Students gathered at an Arco gas station on Farivew Avenue in Goleta Saturday to protest fracking. This local event was part of a larger event held by activists and organizers worldwide, known as the Global Frackdown. Students held signs to protest fracking and talked to local residents, educating them on environmental and health consequences.

The Global Frackdown, made up of smaller local actions, aimed to raise awareness and visibility of public support for banning fracking. Fracking, or hydraulic fracturing, has raised several environmental safety concerns. One of these concerns is the contamination of water supplies.

“Because fracking involves drilling and injecting hazardous chemicals into the earth,” Casey Willitts, CALPIRG’s Fracking campaign coordinator explained, “we are putting our drinking water at risk.” Other concerns of fracking opponents range from fracking-induced earthquakes to air pollution.

The Global Frackdown event seeks to ban or halt fracking in states from New York to California, as well as throughout nations that are fracking worldwide. “Fracking is happening in so many communities and we need use the public outrage that already exists to make change on the federal level,” said Willitts.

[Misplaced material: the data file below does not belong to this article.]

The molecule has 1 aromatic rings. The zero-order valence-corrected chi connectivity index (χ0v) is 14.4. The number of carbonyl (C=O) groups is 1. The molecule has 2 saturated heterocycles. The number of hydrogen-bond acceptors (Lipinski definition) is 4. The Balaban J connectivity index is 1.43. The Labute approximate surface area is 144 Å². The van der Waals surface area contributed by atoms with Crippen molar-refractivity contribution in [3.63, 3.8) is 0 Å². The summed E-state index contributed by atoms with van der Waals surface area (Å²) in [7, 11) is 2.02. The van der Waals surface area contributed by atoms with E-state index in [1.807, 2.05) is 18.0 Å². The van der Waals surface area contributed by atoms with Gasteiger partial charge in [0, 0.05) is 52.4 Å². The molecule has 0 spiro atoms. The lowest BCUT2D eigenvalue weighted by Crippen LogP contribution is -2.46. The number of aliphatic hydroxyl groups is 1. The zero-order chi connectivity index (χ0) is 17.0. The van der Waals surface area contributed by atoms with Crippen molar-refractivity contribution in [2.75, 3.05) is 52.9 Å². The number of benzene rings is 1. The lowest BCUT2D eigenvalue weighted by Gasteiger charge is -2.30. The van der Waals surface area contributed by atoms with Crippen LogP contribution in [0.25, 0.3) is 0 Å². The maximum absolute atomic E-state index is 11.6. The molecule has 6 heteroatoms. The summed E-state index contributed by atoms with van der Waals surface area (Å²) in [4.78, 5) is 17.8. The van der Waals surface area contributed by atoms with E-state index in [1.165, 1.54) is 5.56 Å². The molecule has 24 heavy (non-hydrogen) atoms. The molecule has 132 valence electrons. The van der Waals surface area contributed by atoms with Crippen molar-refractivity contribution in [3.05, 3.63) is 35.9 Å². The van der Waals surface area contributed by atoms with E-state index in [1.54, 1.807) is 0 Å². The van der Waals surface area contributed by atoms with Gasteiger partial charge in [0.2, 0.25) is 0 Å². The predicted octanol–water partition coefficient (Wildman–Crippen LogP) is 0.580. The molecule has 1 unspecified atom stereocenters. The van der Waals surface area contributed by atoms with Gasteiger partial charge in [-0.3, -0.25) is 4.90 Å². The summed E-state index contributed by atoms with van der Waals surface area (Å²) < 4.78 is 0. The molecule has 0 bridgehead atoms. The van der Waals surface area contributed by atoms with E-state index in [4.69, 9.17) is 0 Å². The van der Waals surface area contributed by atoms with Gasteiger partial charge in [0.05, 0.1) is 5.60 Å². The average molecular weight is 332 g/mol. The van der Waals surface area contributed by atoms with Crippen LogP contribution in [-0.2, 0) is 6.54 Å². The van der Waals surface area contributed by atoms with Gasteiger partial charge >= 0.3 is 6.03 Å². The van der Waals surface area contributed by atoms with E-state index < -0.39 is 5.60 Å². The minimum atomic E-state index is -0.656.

A recent poll showed that 49% of Americans, up from 38% in March, are opposed to fracking. Jogreet Chadha, a volunteer with UCSB’s CALPIRG chapter added, “The Global Frackdown is an extremely important global and national day of demonstrating opposition to fracking, but it is even more critical for us since they just started fracking here in Santa Barbara.”

It was recently discovered that several fracking operations off the Santa Barbara coast were federally approved without any means of environmental review. “We are showing that UCSB students won’t stand for this,” said Chadha.


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